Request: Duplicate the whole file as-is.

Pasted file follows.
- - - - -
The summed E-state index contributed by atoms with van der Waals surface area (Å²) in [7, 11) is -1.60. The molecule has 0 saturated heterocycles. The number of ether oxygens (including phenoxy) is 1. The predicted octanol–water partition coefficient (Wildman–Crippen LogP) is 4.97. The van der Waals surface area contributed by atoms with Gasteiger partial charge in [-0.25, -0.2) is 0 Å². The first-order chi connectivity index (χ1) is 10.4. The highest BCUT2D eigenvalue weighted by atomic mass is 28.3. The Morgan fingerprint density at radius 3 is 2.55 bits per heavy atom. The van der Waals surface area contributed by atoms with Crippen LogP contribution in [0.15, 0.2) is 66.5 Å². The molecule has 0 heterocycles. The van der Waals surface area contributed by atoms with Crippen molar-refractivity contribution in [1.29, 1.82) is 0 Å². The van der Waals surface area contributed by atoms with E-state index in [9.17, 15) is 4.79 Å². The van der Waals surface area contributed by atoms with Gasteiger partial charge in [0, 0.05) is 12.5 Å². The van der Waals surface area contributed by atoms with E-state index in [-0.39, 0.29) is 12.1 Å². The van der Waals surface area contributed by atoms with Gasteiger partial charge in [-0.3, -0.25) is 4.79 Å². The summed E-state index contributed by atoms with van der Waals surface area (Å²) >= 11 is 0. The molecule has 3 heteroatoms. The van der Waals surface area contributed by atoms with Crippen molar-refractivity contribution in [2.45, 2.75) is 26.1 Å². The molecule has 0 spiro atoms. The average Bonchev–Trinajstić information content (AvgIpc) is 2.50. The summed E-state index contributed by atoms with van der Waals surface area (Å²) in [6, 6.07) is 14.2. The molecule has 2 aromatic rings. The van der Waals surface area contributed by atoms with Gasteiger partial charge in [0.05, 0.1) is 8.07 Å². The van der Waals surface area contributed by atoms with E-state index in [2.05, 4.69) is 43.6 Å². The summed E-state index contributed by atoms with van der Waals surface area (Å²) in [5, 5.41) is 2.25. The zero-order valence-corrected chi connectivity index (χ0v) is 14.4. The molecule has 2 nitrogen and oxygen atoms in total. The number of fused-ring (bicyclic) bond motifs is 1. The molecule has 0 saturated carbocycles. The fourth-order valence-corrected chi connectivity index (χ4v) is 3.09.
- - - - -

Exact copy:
The summed E-state index contributed by atoms with van der Waals surface area (Å²) in [7, 11) is -1.60. The molecule has 0 saturated heterocycles. The number of ether oxygens (including phenoxy) is 1. The predicted octanol–water partition coefficient (Wildman–Crippen LogP) is 4.97. The van der Waals surface area contributed by atoms with Gasteiger partial charge in [-0.25, -0.2) is 0 Å². The first-order chi connectivity index (χ1) is 10.4. The highest BCUT2D eigenvalue weighted by atomic mass is 28.3. The Morgan fingerprint density at radius 3 is 2.55 bits per heavy atom. The van der Waals surface area contributed by atoms with Crippen LogP contribution in [0.15, 0.2) is 66.5 Å². The molecule has 0 heterocycles. The van der Waals surface area contributed by atoms with Crippen molar-refractivity contribution in [1.29, 1.82) is 0 Å². The van der Waals surface area contributed by atoms with E-state index in [9.17, 15) is 4.79 Å². The van der Waals surface area contributed by atoms with Gasteiger partial charge in [0, 0.05) is 12.5 Å². The van der Waals surface area contributed by atoms with E-state index in [-0.39, 0.29) is 12.1 Å². The van der Waals surface area contributed by atoms with Gasteiger partial charge in [-0.3, -0.25) is 4.79 Å². The summed E-state index contributed by atoms with van der Waals surface area (Å²) >= 11 is 0. The molecule has 3 heteroatoms. The van der Waals surface area contributed by atoms with Crippen molar-refractivity contribution in [2.45, 2.75) is 26.1 Å². The molecule has 0 spiro atoms. The average Bonchev–Trinajstić information content (AvgIpc) is 2.50. The summed E-state index contributed by atoms with van der Waals surface area (Å²) in [6, 6.07) is 14.2. The molecule has 2 aromatic rings. The van der Waals surface area contributed by atoms with Gasteiger partial charge in [0.05, 0.1) is 8.07 Å². The van der Waals surface area contributed by atoms with E-state index in [2.05, 4.69) is 43.6 Å². The summed E-state index contributed by atoms with van der Waals surface area (Å²) in [5, 5.41) is 2.25. The zero-order valence-corrected chi connectivity index (χ0v) is 14.4. The molecule has 2 nitrogen and oxygen atoms in total. The number of fused-ring (bicyclic) bond motifs is 1. The molecule has 0 saturated carbocycles. The fourth-order valence-corrected chi connectivity index (χ4v) is 3.09.